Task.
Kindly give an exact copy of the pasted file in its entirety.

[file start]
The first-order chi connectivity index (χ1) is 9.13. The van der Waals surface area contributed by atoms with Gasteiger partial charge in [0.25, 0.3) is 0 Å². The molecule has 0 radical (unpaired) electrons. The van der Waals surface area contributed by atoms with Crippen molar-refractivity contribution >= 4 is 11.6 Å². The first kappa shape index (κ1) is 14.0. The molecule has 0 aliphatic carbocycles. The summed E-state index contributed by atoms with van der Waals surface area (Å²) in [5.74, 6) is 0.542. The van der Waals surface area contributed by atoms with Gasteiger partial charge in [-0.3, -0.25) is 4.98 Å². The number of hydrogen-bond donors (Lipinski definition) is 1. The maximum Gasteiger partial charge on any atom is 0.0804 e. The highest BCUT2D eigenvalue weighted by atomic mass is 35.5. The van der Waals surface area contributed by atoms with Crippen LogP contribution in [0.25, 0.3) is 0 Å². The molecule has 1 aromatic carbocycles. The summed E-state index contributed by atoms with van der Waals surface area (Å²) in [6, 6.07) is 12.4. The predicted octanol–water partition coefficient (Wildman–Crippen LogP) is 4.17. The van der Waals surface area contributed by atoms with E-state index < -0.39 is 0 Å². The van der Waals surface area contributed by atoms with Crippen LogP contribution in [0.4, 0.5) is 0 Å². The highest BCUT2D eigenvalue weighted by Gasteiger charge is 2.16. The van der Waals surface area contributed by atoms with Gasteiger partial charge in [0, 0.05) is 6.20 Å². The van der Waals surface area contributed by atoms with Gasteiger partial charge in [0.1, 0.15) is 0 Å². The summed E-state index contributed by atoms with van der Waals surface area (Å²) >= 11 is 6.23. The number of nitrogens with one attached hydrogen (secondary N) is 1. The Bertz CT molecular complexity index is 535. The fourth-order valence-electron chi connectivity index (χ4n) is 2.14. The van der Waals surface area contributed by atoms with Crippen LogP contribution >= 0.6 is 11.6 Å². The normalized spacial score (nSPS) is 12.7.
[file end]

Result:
The first-order chi connectivity index (χ1) is 9.13. The van der Waals surface area contributed by atoms with Gasteiger partial charge in [0.25, 0.3) is 0 Å². The molecule has 0 radical (unpaired) electrons. The van der Waals surface area contributed by atoms with Crippen molar-refractivity contribution >= 4 is 11.6 Å². The first kappa shape index (κ1) is 14.0. The molecule has 0 aliphatic carbocycles. The summed E-state index contributed by atoms with van der Waals surface area (Å²) in [5.74, 6) is 0.542. The van der Waals surface area contributed by atoms with Gasteiger partial charge in [-0.3, -0.25) is 4.98 Å². The number of hydrogen-bond donors (Lipinski definition) is 1. The maximum Gasteiger partial charge on any atom is 0.0804 e. The highest BCUT2D eigenvalue weighted by atomic mass is 35.5. The van der Waals surface area contributed by atoms with Crippen LogP contribution in [0.25, 0.3) is 0 Å². The molecule has 1 aromatic carbocycles. The summed E-state index contributed by atoms with van der Waals surface area (Å²) in [6, 6.07) is 12.4. The predicted octanol–water partition coefficient (Wildman–Crippen LogP) is 4.17. The van der Waals surface area contributed by atoms with E-state index < -0.39 is 0 Å². The van der Waals surface area contributed by atoms with Crippen LogP contribution in [0.4, 0.5) is 0 Å². The highest BCUT2D eigenvalue weighted by Gasteiger charge is 2.16. The van der Waals surface area contributed by atoms with Gasteiger partial charge in [0, 0.05) is 6.20 Å². The van der Waals surface area contributed by atoms with Gasteiger partial charge in [0.1, 0.15) is 0 Å². The summed E-state index contributed by atoms with van der Waals surface area (Å²) >= 11 is 6.23. The number of nitrogens with one attached hydrogen (secondary N) is 1. The Bertz CT molecular complexity index is 535. The fourth-order valence-electron chi connectivity index (χ4n) is 2.14. The van der Waals surface area contributed by atoms with Crippen LogP contribution >= 0.6 is 11.6 Å². The normalized spacial score (nSPS) is 12.7.